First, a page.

ANNAPOLIS — Businesses that do not offer employees membership in a pension or 401(k) plan would be entered into a no-cost, state-run program under legislation being considered by Maryland lawmakers.
House Bill 1318, sponsored by Del. Tom Hucker, D-Montgomery, would force the more than 93,000 Maryland businesses (roughly half of all businesses in the state) that have more than five employees but no retirement savings plan to join the state plan, to which their employees would contribute 3 percent of wages.
Businesses would not contribute to the fund and neither would the state, which would cede management of the fund to a private entity. Hucker said employees’ contributions should pay for the program, while providing a modest return on investment.
The bill is necessary, he said, because too few people have enough money saved to live comfortably once they retire.
“The state has a need to do something for the 1.25 million Maryland workers who don’t have a retirement plan that’s offered by their employer,” Hucker said. “If we don’t, there will just be increasing pressure on our social services.”
Hucker’s bill is modeled after California legislation that became law last fall, but is still in a pre-implementation study phase. The Maryland legislation would also require a market analysis before being implemented, ensuring that enough employees — a critical mass of contributors would be needed to achieve the scale necessary to cut down on individual employee costs —would agree to contribute 3 percent of their earnings into a pension fund .
While employees could opt out, businesses would be forced to participate in the program — unless they already offer their employees access to a retirement saving plan.
Businesses might currently avoid such benefits because of the cost and the complexity of managing such programs, Hucker said. Setting up a statewide retirement plan, under which businesses would bear no responsibility for their employees’ investments, would save employers money and time.
The only thing businesses would have to do, he said, is add another line to their payroll deductions.
“Only the state has the reach to set up something of this scale and require employers that don’t have a retirement plan to offer it to their employees,” Hucker said. “It’s a great service to businesses.”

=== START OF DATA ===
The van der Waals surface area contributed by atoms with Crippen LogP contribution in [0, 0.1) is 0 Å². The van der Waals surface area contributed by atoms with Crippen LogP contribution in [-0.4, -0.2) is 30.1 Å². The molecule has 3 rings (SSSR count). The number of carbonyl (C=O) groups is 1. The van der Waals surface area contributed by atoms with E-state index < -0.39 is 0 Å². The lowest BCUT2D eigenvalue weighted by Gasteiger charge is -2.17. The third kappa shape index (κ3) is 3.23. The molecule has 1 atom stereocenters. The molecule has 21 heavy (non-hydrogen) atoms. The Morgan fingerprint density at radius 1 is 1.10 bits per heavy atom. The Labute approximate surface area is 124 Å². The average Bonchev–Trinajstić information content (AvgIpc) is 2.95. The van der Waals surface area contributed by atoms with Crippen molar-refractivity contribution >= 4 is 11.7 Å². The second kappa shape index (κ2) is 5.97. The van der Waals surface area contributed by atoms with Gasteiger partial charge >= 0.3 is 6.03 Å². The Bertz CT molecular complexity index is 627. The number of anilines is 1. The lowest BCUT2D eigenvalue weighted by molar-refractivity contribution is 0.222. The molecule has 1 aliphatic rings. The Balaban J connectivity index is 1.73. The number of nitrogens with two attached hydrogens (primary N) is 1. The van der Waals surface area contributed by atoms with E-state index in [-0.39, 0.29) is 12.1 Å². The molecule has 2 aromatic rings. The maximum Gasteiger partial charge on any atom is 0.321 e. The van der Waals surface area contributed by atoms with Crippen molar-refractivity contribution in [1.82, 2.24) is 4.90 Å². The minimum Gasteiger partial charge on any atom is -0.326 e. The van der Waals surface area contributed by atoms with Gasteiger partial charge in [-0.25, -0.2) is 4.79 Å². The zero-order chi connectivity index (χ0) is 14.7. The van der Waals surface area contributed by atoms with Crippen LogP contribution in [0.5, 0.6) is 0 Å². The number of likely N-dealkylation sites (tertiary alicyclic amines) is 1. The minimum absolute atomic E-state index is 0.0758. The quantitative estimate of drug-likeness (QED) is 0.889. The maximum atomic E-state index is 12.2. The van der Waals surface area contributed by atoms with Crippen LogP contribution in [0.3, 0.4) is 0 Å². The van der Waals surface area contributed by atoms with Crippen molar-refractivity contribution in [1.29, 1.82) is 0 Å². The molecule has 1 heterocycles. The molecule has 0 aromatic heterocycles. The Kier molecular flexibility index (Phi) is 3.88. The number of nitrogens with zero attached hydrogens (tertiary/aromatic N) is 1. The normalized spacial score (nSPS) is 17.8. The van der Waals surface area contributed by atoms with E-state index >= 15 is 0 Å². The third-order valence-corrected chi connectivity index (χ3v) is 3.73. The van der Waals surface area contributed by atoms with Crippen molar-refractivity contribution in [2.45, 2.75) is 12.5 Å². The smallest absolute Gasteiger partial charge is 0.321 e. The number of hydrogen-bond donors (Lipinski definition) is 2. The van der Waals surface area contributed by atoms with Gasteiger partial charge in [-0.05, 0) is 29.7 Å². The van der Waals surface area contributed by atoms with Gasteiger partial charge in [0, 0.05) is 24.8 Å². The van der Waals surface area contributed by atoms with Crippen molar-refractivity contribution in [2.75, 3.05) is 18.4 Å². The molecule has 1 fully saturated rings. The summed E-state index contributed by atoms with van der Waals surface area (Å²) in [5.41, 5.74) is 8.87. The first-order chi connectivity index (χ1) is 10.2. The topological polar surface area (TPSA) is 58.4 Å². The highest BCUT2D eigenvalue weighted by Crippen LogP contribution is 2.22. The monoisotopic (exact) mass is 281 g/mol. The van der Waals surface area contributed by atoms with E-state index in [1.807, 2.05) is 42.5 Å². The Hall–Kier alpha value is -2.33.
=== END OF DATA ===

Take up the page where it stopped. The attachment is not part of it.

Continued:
State Treasurer Nancy K. Kopp is supportive of the concept of creating a defined benefit pension system for private sector employees, but stopped short of providing full support for Hucker’s bill. Susanne Brogan, the deputy treasurer for public policy, said Monday that Kopp “thinks this is a topic deserving of attention and further discussion.”
Some legislators, however, are skeptical. Del. Melony G. Griffith, a Prince George’s County Democrat who chairs the state’s oversight committee on pensions and sat in on a recent hearing for Hucker’s bill in the House of Delegates’ Economic Matters Committee, said H.B. 1318 may be too far ahead of its time.
“It’s an innovative idea that has not been tested or tried,” Griffith said. “It has some kinks that need worked out.”
Conservative lawmakers, meanwhile, don’t want the state to decide what businesses must do. House Minority Whip Jeannie Haddaway-Riccio, R-Middle Shore, said she wasn’t comfortable mandating that employers enter into the private retirement savings system.
“Individual employees can opt out, but every business in Maryland would be required to participate,” Haddaway-Riccio said. “I think there is merit to the idea, but I would prefer a system that is voluntary.”
Hucker said his bill would be an aide to businesses, not a burden on them.
“It’s not much of a mandate if it doesn’t have any cost to it,” he said. “It’s essentially a free service; the only way to reach the scale that a plan like this needs to succeed is if all businesses participate.”